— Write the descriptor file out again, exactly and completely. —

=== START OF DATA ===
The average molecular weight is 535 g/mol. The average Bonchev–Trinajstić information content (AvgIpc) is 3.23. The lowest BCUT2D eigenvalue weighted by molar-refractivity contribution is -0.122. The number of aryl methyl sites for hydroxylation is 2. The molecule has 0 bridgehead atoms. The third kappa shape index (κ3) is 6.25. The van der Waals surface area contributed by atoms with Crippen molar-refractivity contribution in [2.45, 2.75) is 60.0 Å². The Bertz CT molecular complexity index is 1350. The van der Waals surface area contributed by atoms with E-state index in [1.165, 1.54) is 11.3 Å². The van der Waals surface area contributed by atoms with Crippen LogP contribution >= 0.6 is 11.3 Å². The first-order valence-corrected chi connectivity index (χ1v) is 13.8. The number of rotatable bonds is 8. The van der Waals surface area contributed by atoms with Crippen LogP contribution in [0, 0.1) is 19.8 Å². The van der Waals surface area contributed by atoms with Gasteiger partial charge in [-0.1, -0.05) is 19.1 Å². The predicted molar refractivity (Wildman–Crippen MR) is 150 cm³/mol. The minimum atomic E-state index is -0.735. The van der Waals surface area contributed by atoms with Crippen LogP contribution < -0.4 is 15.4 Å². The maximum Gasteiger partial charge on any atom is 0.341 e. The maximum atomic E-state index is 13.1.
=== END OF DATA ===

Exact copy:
The average molecular weight is 535 g/mol. The average Bonchev–Trinajstić information content (AvgIpc) is 3.23. The lowest BCUT2D eigenvalue weighted by molar-refractivity contribution is -0.122. The number of aryl methyl sites for hydroxylation is 2. The molecule has 0 bridgehead atoms. The third kappa shape index (κ3) is 6.25. The van der Waals surface area contributed by atoms with Crippen molar-refractivity contribution in [2.45, 2.75) is 60.0 Å². The Bertz CT molecular complexity index is 1350. The van der Waals surface area contributed by atoms with E-state index in [1.165, 1.54) is 11.3 Å². The van der Waals surface area contributed by atoms with Crippen LogP contribution >= 0.6 is 11.3 Å². The first-order valence-corrected chi connectivity index (χ1v) is 13.8. The number of rotatable bonds is 8. The van der Waals surface area contributed by atoms with Crippen LogP contribution in [0, 0.1) is 19.8 Å². The van der Waals surface area contributed by atoms with Gasteiger partial charge in [-0.1, -0.05) is 19.1 Å². The predicted molar refractivity (Wildman–Crippen MR) is 150 cm³/mol. The minimum atomic E-state index is -0.735. The van der Waals surface area contributed by atoms with Crippen LogP contribution < -0.4 is 15.4 Å². The maximum Gasteiger partial charge on any atom is 0.341 e. The maximum atomic E-state index is 13.1.